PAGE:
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(naval architecture)
A ship designed for catching fish with a trawl.



a commercial fishing vessel designed for catching fish and other marine life with a trawl and for the primary processing of the catch.

Until the mid–20th century, trawlers were built with one deck, and the trawl was lowered and hauled up from the side. Such ships were called side trawlers. Most trawlers built since the 1960’s have two decks, and the mechanisms for lowering, raising, and towing the trawl are installed at the stern; the ships are called stern trawlers. Trawlers are equipped with trawl winches; up to 4,000 m of trawl line wound around the drums of the winches makes it possible to fish at depths of up to 2 km; the power of the winch engines may reach 450 kilowatts (kW). The trawl is raised onto the ship’s stern slipway, or ramp. The processing equipment of a trawler includes machines and mechanized lines for gutting and cleaning the fish, sometimes for canning, and for the production of fish meal and oil from the wastes. The holds have refrigerators for freezing the fish and for preserving the products. Most present-day trawlers have fish-finding equipment and instruments for controlling the trawl, which makes it possible to direct the movement of the trawl in the water and to guide it toward concentrations of fish.

The largest trawlers are built (1976) in the USSR and Japan. They are 100–110 m long, with a displacement of 7,000–8,000 tons; their main engines have a power of 4.5 MW, giving them a cruising speed of more than 25 km/hr. Seiner-trawlers, which have become widespread, can catch fish both with a trawl and with a purse seine.


References in periodicals archive ?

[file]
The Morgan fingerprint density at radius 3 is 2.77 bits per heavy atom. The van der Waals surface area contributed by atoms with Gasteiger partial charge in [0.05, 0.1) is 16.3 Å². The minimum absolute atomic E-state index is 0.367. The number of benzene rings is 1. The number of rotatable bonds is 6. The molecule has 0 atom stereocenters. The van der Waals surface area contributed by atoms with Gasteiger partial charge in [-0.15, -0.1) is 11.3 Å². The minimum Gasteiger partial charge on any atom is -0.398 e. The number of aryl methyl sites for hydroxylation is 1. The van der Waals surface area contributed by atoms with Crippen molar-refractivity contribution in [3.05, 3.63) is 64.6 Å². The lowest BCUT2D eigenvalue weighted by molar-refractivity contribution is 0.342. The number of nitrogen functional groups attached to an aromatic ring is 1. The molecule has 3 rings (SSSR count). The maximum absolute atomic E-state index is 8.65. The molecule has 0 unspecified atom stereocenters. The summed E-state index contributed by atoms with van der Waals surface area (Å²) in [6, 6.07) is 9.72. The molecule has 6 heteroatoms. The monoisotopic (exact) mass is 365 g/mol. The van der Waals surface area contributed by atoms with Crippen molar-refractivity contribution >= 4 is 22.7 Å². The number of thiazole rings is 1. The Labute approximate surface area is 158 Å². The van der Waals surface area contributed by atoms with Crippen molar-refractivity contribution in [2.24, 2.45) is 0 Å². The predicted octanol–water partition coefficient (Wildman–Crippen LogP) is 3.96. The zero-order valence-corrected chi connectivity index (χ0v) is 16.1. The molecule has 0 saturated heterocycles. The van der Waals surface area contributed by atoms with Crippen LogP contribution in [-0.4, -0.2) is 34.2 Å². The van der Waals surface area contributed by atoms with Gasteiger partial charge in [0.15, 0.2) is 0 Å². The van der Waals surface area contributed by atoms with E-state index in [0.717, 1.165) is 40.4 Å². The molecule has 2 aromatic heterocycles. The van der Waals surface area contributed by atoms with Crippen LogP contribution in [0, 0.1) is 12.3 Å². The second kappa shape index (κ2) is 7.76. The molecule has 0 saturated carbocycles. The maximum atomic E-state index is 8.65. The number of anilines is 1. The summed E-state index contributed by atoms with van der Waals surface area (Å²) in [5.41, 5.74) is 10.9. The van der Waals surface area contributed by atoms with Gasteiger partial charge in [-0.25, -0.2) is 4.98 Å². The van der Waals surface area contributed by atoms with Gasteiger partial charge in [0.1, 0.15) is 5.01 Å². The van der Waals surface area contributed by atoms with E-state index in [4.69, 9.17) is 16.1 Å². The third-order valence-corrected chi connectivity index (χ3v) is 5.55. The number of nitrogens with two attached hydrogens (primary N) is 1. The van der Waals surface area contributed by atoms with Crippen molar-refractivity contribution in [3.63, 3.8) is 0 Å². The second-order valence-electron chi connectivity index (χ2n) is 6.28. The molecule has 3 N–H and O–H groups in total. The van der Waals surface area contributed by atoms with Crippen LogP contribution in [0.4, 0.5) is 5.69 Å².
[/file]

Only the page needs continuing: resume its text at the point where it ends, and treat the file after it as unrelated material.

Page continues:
Professor Hilborn's research found that large factory trawlers are sustainable for a number of reasons they are fuel efficient, they produce food at a low carbon footprint, the fish are a higher quality as they are frozen immediately and multiple observers mean by-catch is reliably measured.
The investigative committee said it is likely that the trawler hit "an object" floating in the sea.
The Dalniy Vostok trawler sank in the Sea of Okhotsk shortly before midnight on Wednesday, around 300 kilometers, or 186 miles, from the Russian port city of Magadan.
Water flooded the engine compartment and the trawler then sank within 15 minutes, a local branch of the Russian Emergencies Ministry said.
The bodies of 54 dead passengers and crew members were lifted on board passing ships at the site of the trawler accident along with 63 survivors," Russian Sputnik news agency quoted a representative of the Kamchatka division of the Russian emergencies ministry as saying.
At the height of the season, the thriving community welcomes more than 80 visiting trawlers and 20 local boats, every October to May.
A spokesman for the RNLI station at Holyhead said volunteers boarded the vessel to pump out the excess water and escorted the 60-tonne trawler back to Holyhead marina by 1.
The trawler has been working in the Bering Sea since July.
In an operation lasting several hours the stricken trawler was refloated and towed to a yard on the Tyne.
It is ironic that there are all kinds of rules and regulations about using mobile phones on planes and hospitals because of the risk of interference but a trawler can have equipment that can easily jam a town's airwaves with a flick of a switch.
At 4:30 am on Thursday, approximately 17 nautical miles west of Goan coast, a fishing trawler was suddenly hit by a 'huge ship'.
She's not just one of the last steam driven trawlers, she's one of the last complete surviving trawlers of her type and age left in the world.